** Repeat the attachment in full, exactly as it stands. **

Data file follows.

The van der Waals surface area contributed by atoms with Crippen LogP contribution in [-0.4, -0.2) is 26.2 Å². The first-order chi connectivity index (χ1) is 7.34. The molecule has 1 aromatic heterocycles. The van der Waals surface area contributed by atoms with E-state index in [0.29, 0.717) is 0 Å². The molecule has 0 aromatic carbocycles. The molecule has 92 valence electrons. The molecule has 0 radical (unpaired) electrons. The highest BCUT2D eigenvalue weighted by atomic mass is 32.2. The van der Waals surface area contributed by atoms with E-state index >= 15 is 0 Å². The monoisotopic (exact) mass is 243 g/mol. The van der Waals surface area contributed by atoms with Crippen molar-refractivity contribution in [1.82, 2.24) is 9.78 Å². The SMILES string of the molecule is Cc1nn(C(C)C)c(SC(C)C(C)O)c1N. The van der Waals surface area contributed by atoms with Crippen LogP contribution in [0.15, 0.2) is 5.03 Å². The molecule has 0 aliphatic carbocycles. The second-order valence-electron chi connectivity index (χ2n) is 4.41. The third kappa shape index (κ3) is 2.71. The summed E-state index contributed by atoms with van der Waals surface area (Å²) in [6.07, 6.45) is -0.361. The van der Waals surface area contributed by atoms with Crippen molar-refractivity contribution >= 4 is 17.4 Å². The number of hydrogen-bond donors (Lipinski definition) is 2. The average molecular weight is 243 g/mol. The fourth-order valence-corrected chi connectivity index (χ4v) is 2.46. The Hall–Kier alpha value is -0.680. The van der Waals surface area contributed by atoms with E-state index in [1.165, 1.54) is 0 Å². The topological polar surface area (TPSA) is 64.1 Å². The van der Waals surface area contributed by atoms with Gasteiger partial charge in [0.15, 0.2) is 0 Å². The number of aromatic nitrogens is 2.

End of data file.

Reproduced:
The van der Waals surface area contributed by atoms with Crippen LogP contribution in [-0.4, -0.2) is 26.2 Å². The first-order chi connectivity index (χ1) is 7.34. The molecule has 1 aromatic heterocycles. The van der Waals surface area contributed by atoms with E-state index in [0.29, 0.717) is 0 Å². The molecule has 0 aromatic carbocycles. The molecule has 92 valence electrons. The molecule has 0 radical (unpaired) electrons. The highest BCUT2D eigenvalue weighted by atomic mass is 32.2. The van der Waals surface area contributed by atoms with E-state index >= 15 is 0 Å². The monoisotopic (exact) mass is 243 g/mol. The van der Waals surface area contributed by atoms with Crippen molar-refractivity contribution in [1.82, 2.24) is 9.78 Å². The SMILES string of the molecule is Cc1nn(C(C)C)c(SC(C)C(C)O)c1N. The van der Waals surface area contributed by atoms with Crippen LogP contribution in [0.15, 0.2) is 5.03 Å². The molecule has 0 aliphatic carbocycles. The second-order valence-electron chi connectivity index (χ2n) is 4.41. The third kappa shape index (κ3) is 2.71. The summed E-state index contributed by atoms with van der Waals surface area (Å²) in [6.07, 6.45) is -0.361. The van der Waals surface area contributed by atoms with Crippen molar-refractivity contribution >= 4 is 17.4 Å². The number of hydrogen-bond donors (Lipinski definition) is 2. The average molecular weight is 243 g/mol. The fourth-order valence-corrected chi connectivity index (χ4v) is 2.46. The Hall–Kier alpha value is -0.680. The van der Waals surface area contributed by atoms with E-state index in [1.165, 1.54) is 0 Å². The topological polar surface area (TPSA) is 64.1 Å². The van der Waals surface area contributed by atoms with Gasteiger partial charge in [0.15, 0.2) is 0 Å². The number of aromatic nitrogens is 2.